How often are you tempted to forgive someone only when they ask for forgiveness? In Matthew 18, Peter asked Jesus how many times he should forgive his brother. Jesus answered, “Not seven times, but seventy-seven.” Note that the question is not posed like this: “If my brother comes and asks for forgiveness, how many times should I forgive him?” We are called to forgive others even before the person asks. Forgiveness is a continuous process that happens throughout our lives.
Most of us at one time or another have asked, "Why do bad things happen to good people?" But I'm not so sure that's a valid question. It's like asking, "What's nine divided by zero?" Rather, I feel we should be asking, "Why do bad things happen in God's good world?"
Autumn has settled in and slowed us down here on the Olympic Peninsula. The big-leaf maples are turning yellow. The rains have begun. It's the time of year that we gather our winter supplies and we cozy up together. We glean apples with friends from the unused orchards for cider pressing. We spend a good deal of time canning fruits and storing up the other beautiful vegetables from our garden. I enjoy taking the kids out to the state lands to cut wood for our firewood stack for the following winter. Both my wife and I just love this time of year. We drink a lot of tea and spend the darkening evenings warming up next to our wood stove. What a life, right? But doesn't Jesus call that sort of activity folly in the Parable of the Rich Fool?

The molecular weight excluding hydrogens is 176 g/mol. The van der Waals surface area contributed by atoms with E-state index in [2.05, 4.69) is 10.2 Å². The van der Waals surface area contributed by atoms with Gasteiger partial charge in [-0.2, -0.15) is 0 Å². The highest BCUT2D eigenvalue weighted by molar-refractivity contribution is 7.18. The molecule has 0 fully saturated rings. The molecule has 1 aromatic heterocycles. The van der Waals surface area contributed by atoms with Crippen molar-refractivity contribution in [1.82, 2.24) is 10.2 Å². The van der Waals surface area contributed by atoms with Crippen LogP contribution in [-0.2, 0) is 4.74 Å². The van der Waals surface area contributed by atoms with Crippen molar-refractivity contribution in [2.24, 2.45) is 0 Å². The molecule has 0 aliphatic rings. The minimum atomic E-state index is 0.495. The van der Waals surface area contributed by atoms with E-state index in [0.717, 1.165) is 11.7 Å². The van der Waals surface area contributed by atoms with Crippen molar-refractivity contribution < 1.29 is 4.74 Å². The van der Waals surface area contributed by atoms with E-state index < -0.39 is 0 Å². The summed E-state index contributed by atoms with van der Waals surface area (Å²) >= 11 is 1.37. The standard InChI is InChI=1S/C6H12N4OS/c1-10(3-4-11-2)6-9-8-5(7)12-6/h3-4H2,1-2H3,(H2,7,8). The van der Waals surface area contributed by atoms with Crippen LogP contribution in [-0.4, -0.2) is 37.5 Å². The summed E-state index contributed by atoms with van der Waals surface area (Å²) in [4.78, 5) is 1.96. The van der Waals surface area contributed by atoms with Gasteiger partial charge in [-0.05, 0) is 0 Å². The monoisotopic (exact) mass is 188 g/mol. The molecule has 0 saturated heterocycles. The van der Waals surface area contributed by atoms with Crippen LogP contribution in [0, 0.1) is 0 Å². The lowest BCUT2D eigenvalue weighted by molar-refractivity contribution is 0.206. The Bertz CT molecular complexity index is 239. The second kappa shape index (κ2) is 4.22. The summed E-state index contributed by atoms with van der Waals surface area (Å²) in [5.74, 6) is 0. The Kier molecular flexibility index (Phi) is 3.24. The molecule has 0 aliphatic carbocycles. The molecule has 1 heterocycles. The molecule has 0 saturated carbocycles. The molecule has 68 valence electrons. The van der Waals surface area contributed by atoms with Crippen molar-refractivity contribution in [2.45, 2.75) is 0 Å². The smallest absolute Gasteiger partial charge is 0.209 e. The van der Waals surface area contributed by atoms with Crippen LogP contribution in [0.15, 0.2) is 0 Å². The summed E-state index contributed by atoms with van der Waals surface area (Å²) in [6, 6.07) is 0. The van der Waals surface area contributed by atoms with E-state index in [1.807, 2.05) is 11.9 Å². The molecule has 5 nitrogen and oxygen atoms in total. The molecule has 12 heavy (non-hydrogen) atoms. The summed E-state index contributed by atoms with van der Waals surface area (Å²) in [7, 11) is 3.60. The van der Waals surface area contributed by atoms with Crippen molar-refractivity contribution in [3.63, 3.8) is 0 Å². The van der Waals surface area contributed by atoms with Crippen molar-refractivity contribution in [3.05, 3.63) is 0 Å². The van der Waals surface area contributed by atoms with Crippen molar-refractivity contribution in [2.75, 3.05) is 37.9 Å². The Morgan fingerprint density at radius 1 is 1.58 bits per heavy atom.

Each autumn we usually make a bucket of sauerkraut for the winter. To prepare it, my wife buys an enormous cabbage from our local market. I shred the cabbage, put it in a sterilized bucket with salt and spices, and beat it with a 2x4. After I put a weight on top, I seal it up with a one-way air valve, so oxygen can't spoil the lactose fermentation process.
Salt-curing was the main way of food preservation for ages. When Jesus talked about salt to his listeners. They knew it was all about preservation. They knew they were learning how to be preserved and preserve others for the kingdom of heaven.
We sinners must drink deeply of the new wine that Jesus offers us. But you'll find the Pharisees of today still trying to keep the new wine from the lips of Jesus' disciples. In the Gospel of Luke, the Pharisees once again try to trap him when they ask why his disciples drink and eat with Jesus rather than fasting like John's disciples. Jesus responds to the Pharisees saying, "It is not the healthy who need a doctor, but the sick. I have not come to call the righteous, but sinners to repentance." The Pharisees are implying that association with sinners is desecrating. But the opposite is true. When Jesus associates himself with sinners he consecrates them.